Auto component cos ride EV wave
Component makers understand that investing in EV component technology and capacity is a matter of survival.
Component makers understand that investing in EV component technology and capacity is a matter of survival.

CHENNAI: As India readies an electric vehicle (EV) rush, its top component manufacturers are changing gears to capture a share of the EV pie — both at home and abroad. Companies including Rico Auto, Bharat Forge, Samvardhana Motherson Group and Pricol have all announced they are either acquiring EV tech companies or ramping up their component business with an eye on global market.

Of course, the numbers are still small, which is why auto component companies are targeting both EVs and hybrids.

Take Bharat Forge, which has already invested 10 million pounds (Rs 90 crore) for a stake in UK-based Tevva Motors and another Rs 30 crore for Tork. It will invest 3-5 million pounds (Rs 27-45 crore) in Tevva.
Auto component cos ride EV wave
For Samvardhana Motherson Group EV is a future opportunity. According to chairman Vivek Chaand Sehgal, the company is positioning itself better for both truck and passenger vehicle EVs even though the numbers are still small.

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“Already 40-50 local component companies are prepared with products and technologies for OEMs (original equipment manufacturers) making EVs,” said Automotive Component Manufacturers Association of India (ACMA) director general Vinnie Mehta.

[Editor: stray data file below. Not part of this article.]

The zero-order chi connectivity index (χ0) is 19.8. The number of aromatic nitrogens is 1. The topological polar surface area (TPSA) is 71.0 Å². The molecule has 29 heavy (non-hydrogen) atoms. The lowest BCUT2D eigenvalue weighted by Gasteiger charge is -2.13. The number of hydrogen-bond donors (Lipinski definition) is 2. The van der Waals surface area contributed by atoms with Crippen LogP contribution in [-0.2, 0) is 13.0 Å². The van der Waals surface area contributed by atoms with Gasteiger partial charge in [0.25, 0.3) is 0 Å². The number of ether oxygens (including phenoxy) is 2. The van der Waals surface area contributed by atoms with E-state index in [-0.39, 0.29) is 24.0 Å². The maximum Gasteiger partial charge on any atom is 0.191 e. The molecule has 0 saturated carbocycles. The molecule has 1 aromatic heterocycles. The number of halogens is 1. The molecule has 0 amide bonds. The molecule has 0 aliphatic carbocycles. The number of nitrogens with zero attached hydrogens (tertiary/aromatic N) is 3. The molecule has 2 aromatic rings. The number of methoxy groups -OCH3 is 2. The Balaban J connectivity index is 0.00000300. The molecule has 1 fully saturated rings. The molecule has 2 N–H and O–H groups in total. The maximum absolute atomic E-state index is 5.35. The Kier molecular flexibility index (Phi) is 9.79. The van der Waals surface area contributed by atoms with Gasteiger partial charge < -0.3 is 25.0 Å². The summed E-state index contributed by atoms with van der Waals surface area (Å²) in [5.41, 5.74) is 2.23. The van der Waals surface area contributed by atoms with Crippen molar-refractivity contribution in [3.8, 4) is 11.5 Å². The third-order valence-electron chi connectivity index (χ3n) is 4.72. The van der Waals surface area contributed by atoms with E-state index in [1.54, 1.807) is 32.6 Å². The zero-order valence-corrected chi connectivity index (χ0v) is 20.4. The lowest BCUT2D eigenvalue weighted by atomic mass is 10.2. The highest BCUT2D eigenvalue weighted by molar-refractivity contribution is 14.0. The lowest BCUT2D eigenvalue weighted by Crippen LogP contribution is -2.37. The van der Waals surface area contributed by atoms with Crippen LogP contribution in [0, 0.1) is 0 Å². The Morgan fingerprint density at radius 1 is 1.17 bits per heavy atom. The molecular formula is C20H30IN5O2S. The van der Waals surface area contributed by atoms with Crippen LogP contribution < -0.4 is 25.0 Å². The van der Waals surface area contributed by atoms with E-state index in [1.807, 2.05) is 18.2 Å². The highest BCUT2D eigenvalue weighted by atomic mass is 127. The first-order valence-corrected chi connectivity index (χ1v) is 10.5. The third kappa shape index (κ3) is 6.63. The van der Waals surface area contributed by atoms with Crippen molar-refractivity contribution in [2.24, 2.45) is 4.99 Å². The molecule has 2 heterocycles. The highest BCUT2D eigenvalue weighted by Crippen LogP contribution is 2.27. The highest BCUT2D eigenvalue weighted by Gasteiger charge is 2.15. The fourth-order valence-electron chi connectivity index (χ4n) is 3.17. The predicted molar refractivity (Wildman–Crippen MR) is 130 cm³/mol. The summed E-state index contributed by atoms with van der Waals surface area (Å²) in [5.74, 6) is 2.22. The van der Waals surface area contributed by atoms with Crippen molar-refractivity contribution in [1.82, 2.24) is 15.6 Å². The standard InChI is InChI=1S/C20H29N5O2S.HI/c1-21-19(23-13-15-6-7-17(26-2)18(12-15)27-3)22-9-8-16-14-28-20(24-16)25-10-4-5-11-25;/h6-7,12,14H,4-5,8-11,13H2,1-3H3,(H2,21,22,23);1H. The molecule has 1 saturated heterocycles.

The ramp-up investments will depend upon volumes and economies of scale. No wonder the Indian component companies are focusing on exports till domestic volumes pick up. Rico Auto has started supplying components for EVs and hybrids being made in Germany and France, apart from India. And the exports have been encouraging.

Component makers understand that investing in EV component technology and capacity is a matter of survival. Once the shift happens, huge numbers of current components will become obsolete. In a recent investor conference, top officials from Pricol announced that as 60% of two-wheelers move to electric by 2025, the company was looking at Rs 200 crore worth of obsolescence of current products.

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